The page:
Who’s REALLY King?


One of our core philosophies for B2B program design centres on the inclusion of non-cash rewards or incentives to change behaviour. We often discuss the role of cash vs non-cash rewards with clients and the best ways to use each. Cash rewards have a number of things going for them:

• They’re simple to understand

• They’re easy to distribute

• Cash has a universal value

However, the million-dollar question is: Will an increase in cash change behaviour the way you want it to?

Money is a critical component of an individual or channel partner relationship, but it’s often the wrong instrument when trying to change behaviour. If it’s really a “global” solution to every organisational challenge, then shouldn’t everyone be on commission-based packages and outperforming expectations?

But let’s dig into this, starting with the roles of compensation vs incentives. Compensation’s role is to attract and retain the right calibre of people or distribution partners and get them to deliver on business objectives. Once an individual or channel distributor receives compensation, it often becomes taken for granted.

In other words, you’ll face a struggle to “rearrange” the situation… and find it almost impossible to take away or reduce. However, from a rewards perspective, incentives are a different creature. This definition of non-cash rewards sums it up nicely.

Non-cash rewards give us 5 key attributes that cash does not:

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Going further, the notion of severability is a powerful influencer in a non-cash model. Severability combines several of the attributes above and frames the concept that non-cash rewards remain “separate” from household income.

We’ve all used frequent flyer points to upgrade a flight, or credit card points to buy a new watch, bag, or tablet… whatever you’ve fancied at the time.

We do this guilt-free because those points are severable. Redemptions or point purchases don’t need to be justified to the same extent as money, as household income is untouched.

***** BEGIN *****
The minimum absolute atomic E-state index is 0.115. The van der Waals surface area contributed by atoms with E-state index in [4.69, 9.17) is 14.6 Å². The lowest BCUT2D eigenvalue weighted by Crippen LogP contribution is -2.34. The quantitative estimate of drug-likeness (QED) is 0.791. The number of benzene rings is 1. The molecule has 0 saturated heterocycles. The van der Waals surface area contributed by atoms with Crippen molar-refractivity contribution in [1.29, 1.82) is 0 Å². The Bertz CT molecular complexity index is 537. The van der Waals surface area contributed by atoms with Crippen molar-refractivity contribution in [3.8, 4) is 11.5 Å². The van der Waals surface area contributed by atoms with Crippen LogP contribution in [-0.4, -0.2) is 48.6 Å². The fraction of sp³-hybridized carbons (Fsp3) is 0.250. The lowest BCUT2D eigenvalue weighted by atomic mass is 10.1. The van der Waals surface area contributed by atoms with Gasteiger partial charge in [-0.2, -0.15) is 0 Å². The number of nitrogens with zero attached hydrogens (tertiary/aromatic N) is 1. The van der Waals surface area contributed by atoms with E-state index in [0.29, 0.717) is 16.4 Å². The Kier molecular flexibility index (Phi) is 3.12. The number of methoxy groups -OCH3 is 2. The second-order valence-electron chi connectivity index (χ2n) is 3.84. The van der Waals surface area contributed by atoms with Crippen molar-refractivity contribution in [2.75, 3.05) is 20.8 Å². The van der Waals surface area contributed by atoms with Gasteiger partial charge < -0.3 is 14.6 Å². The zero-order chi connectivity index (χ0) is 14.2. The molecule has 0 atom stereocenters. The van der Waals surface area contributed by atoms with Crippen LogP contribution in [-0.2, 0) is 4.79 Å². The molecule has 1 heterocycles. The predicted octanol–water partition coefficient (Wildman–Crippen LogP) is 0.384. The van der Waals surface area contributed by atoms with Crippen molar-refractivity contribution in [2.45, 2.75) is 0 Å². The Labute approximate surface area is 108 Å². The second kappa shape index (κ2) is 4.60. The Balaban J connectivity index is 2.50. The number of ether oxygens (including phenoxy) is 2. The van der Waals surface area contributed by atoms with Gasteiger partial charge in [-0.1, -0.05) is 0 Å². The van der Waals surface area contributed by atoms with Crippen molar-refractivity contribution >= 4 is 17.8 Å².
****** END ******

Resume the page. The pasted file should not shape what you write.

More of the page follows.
Having said all that, there are times where cash may be a better option than non-cash rewards. After all, everything has its place. Imagine a budget of around $12,500 per person for an incentive trip. As you can imagine that kind of money makes for an amazing travel incentive experience.

Setting aside the ROI challenges for this discussion, we used our discovery process to explore and understand the target audience. We realised that 80% of the target audience were modest income earners.

That being the case, we felt the audience would be more engaged by incentives that gave them flexibility on the rewards, so they could choose what was right for them.

Imagine you were just making ends meet and were suddenly invited to travel to Monaco, all expenses paid. Sure, there might be early excitement, but then “real life” would set in and you’d probably start thinking how you’d prefer to have something more relevant to your lifestyle.

We often make comparisons to Maslow’s Hierarchy of Needs to illustrate this better. Ultimately, the channel program could not pay people’s salaries (and that is not its role), so we recommended a tiered program with a travel incentive program for some of the target audience, and either a merchandise reward program or a branded prepaid Visa card for the remaining majority.

So, how do we know non-cash programs work? There are literally dozens of data sources, case studies, and research

surveys showing this, from the IRF (Incentive Research Foundation), IMA (Incentive Marketing Institute), The Wise

Marketer, and Aberdeen Group. They all lead to a similar conclusion: non-cash rewards have a prominent place in many incentive programs.

One study by Aberdeen Group around sales performance management uncovered a fascinating find with organisations that provided non-cash rewards against those who didn’t:

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We’ve seen it ourselves with hundreds of clients over the years. Since 1996, we’ve been implementing programs across Australia and New Zealand, learning firsthand what works and what doesn’t. And while our access to information and data has changed over the years, the fundamentals of good program design haven’t wavered.

Cash and non-cash have their place in every organisation using incentive programs. Which one is king depends on organisational objectives and how well the behavioural change plan is structured and communicated.

Ultimately, it boils down to what we tell our clients: design the right behaviour change program first, select the reward last.

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